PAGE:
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Evacuations lifted for Ranch fire burning near Azusa after blaze threatens hillside homes

Residents of Azusa’s Mountain Cove community can return to their homes after a brush fire triggered evacuations in the area Thursday.

The Azusa Police Department lifted the evacuation order for the neighborhood at 11 p.m.

Officials added that emergency vehicles will remain on scene to monitor the fire for the next 72 hours.

Northbound Highway 39 remains closed at Sierra Madre Avenue, while the southbound lanes are blocked at East Fork Road, officials said.

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The blaze, now dubbed the Ranch 2 fire, was first reported about 2:45 p.m. near North San Gabriel Canyon Road and North Ranch Road, according to Los Angeles County Fire Department spokeswoman Leslie Lua.

As of Thursday night, the fire had charred 3,000 acres with no containment, according to fire officials.

The Ranch 2 fire is one of a handful of blazes that have kept Southern California firefighters busy this week.

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Crews quickly jumped on a brush fire by Galster Wilderness Park in the city of West Covina on Thursday afternoon, stopping its forward progress after flames consumed a few acres.

Progress also was reported on the far larger Lake fire, which has burned 11,000 acres and destroyed three structures in the Lake Hughes area.

That fire was 12% contained as of Friday morning, according to the California Department of Forestry and Fire Protection.

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Officials say Southern California may be entering a new chapter of its fire season. Vegetation has dried and is now prone to ignition, authorities say, and the arrival of the searing Santa Ana winds will only heighten the fire risk.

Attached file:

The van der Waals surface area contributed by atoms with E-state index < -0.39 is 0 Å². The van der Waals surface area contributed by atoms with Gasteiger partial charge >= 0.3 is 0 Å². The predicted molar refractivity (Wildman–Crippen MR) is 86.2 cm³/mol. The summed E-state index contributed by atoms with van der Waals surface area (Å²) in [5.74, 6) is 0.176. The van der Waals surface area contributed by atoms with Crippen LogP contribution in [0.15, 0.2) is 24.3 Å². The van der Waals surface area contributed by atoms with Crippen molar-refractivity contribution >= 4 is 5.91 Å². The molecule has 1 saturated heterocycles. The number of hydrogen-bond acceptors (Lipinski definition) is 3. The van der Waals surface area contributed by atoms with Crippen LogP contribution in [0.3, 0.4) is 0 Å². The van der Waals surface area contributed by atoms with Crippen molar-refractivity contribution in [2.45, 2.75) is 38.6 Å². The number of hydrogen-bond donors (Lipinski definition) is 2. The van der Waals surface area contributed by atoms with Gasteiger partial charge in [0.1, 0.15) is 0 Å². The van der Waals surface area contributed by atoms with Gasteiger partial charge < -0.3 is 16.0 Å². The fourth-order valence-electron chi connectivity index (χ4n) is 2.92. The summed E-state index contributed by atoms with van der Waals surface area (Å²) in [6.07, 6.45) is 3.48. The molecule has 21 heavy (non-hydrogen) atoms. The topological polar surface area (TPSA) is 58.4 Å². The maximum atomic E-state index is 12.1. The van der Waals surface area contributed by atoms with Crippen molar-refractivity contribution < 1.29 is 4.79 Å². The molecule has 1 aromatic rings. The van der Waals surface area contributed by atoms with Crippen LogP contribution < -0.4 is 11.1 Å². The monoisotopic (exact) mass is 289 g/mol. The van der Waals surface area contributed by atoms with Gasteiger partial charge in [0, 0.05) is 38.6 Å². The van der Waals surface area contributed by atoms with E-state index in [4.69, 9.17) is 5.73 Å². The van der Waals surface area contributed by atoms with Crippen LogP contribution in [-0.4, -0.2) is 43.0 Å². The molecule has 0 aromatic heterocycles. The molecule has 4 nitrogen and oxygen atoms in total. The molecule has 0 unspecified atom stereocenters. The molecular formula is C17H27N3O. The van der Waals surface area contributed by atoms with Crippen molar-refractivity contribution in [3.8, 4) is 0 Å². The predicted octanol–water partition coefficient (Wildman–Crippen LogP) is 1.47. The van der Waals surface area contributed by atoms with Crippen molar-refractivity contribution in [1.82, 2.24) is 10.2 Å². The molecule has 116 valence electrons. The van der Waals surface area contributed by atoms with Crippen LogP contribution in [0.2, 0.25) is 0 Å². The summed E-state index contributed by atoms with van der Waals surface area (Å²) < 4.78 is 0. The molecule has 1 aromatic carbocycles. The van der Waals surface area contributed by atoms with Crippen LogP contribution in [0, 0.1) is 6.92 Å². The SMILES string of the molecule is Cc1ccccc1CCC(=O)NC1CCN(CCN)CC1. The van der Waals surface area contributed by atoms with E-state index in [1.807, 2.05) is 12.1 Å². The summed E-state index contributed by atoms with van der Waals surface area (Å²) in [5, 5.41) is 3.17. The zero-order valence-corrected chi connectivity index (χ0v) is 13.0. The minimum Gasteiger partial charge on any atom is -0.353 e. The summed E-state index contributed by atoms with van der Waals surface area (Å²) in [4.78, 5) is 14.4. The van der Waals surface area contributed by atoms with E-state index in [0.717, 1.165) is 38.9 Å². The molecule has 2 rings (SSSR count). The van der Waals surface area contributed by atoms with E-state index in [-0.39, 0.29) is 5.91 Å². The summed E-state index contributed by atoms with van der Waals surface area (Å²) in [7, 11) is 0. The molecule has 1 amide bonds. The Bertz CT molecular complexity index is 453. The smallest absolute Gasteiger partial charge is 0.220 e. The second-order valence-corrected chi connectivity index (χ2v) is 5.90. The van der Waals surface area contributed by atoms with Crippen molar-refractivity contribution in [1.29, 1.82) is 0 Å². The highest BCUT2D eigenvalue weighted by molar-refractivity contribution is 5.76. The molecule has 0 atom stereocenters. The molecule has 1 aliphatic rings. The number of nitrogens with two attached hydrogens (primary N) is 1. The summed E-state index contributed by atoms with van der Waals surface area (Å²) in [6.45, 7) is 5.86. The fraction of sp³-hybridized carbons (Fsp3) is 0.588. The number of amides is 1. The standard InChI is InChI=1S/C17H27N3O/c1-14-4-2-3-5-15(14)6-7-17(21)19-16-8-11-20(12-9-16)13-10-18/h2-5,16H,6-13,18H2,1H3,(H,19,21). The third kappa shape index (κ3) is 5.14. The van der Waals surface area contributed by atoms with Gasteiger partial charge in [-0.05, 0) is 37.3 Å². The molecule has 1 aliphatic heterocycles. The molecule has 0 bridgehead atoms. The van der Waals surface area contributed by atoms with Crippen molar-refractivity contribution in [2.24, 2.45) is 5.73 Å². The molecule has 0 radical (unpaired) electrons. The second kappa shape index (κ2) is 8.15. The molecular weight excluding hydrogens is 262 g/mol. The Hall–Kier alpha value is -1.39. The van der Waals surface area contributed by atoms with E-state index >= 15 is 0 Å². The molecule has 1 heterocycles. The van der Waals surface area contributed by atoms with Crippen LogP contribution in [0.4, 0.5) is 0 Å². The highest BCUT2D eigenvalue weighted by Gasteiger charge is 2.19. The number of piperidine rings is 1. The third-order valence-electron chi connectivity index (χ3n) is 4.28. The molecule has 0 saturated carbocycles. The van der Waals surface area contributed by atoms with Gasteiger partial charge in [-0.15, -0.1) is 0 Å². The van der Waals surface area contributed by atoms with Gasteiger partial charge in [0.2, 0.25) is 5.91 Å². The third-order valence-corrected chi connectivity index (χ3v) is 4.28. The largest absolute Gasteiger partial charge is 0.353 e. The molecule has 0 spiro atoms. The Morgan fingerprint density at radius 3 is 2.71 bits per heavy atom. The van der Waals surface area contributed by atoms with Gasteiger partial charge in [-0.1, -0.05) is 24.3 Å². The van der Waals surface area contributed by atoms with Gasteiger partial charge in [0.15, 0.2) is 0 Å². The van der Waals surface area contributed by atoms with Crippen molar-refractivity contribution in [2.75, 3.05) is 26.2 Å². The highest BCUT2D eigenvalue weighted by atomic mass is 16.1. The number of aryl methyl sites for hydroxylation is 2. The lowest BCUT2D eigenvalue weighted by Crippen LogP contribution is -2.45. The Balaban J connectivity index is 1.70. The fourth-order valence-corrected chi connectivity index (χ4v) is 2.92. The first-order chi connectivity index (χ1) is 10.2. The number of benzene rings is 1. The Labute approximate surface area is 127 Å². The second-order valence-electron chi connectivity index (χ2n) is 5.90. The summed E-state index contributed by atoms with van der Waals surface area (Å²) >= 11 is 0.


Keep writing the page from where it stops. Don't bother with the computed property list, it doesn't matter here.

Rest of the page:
L.A. County Fire Chief Daryl Osby said Thursday that “over 90% of fires are human caused” every year, underscoring the need for residents to be cautious and prepared.

“It’s going to be a hot, dry summer,” he said.

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The National Weather Service has issued an excessive heat warning for much of Southern California through the weekend due to a heat wave that will boost temperatures anywhere from 5 to 10 degrees above normal.

However, winds are expected to remain relatively calm, according to Kathy Hoxsie, a meteorologist with the National Weather Service in Oxnard.

“High heat, low humidity means that fires surely will start more readily, but it’s the winds that really drive them,” she said. “So, as long as the winds stay low, which they will, the conditions are not extreme.”


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